In my previous post; “Which Is the Healthiest Diet? and How to Find the Truth About Health and Nutrition” I suggested that in my experience around 95% of the nutritional and health related information that we’re exposed to online, in books, and through the media is inaccurate, incorrect and often deceitful (and sometimes dangerous). Common misconceptions and misinformation about carbohydrates (including sugars) are a perfect example of this problem.
It’s extremely important that those of us with chronic diseases such as rheumatoid arthritis focus our efforts on the most important aspects of diet and lifestyle improvement in order to treat and reverse our diseases. This same rule applies to anyone who is overweight or obese, or anyone who’s suffering from diabetes; remove the main causes of ill-health before moving on to lesser contributors.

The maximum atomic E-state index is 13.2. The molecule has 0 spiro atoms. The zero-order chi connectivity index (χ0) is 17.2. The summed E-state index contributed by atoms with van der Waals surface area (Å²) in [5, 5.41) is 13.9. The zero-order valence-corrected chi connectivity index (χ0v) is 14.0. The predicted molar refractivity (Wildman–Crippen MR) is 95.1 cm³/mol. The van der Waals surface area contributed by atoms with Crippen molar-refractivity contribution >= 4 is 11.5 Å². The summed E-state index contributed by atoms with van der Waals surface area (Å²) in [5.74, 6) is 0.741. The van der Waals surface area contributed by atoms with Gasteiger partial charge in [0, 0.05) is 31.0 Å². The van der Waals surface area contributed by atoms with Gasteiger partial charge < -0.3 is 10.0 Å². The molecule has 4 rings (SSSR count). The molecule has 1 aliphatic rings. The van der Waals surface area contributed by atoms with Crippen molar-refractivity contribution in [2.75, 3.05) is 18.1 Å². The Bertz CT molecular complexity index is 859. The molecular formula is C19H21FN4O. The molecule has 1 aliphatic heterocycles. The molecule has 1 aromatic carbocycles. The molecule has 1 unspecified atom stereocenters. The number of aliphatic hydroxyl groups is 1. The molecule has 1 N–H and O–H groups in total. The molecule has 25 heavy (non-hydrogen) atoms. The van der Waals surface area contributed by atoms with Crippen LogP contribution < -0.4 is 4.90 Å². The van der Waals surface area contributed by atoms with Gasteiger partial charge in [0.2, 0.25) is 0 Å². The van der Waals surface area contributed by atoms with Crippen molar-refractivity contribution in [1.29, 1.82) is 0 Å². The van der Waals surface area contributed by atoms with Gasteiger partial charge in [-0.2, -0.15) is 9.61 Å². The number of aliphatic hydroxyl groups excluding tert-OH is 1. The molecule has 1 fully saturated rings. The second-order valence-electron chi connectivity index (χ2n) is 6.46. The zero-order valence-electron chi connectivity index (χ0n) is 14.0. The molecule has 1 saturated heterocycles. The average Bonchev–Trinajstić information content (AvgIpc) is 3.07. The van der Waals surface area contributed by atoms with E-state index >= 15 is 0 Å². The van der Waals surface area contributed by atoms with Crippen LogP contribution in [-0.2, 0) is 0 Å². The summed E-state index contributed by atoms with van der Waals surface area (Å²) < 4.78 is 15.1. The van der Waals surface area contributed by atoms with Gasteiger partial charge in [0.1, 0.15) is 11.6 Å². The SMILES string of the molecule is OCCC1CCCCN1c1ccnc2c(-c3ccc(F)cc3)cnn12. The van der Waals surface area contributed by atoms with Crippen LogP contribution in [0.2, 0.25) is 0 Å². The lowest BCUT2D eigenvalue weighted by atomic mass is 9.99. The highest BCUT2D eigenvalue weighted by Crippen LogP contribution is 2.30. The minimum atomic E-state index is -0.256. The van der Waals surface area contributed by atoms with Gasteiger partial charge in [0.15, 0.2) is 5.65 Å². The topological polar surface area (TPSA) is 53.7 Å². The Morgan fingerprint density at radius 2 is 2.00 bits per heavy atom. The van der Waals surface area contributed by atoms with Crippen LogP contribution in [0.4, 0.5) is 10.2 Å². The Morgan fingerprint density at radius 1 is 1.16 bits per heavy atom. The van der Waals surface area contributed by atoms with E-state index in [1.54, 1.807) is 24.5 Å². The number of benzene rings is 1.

Fat makes you fat, but sugars and other refined carbohydrates and many other thieving dietary components contribute to this process when combined with fat. So if you’re overweight, obese, or suffering from diabetes, concentrate on the main cause of the problem: ‘fat and oil’. Animal bound fats and animal derived fats are the worst offenders in many ways, however refined vegetable oils and fats can be just as bad, in fact in one case vegetable fats in the form of ‘trans-fats’ may be the worst of all.
Sugars and other refined carbohydrates do not promote health; they damage health, they rob the body of vital nutrients, they acutely disrupt crucial physiological systems such as blood sugar/insulin balance, they cause mood swings and wide variations in energy status, they damage the endothelial lining of blood vessels, and the list goes on… However, sugars and other refined carbohydrates are not the primary cause of excessive weight gain, obesity, or diabetes; the primary cause is dietary fat.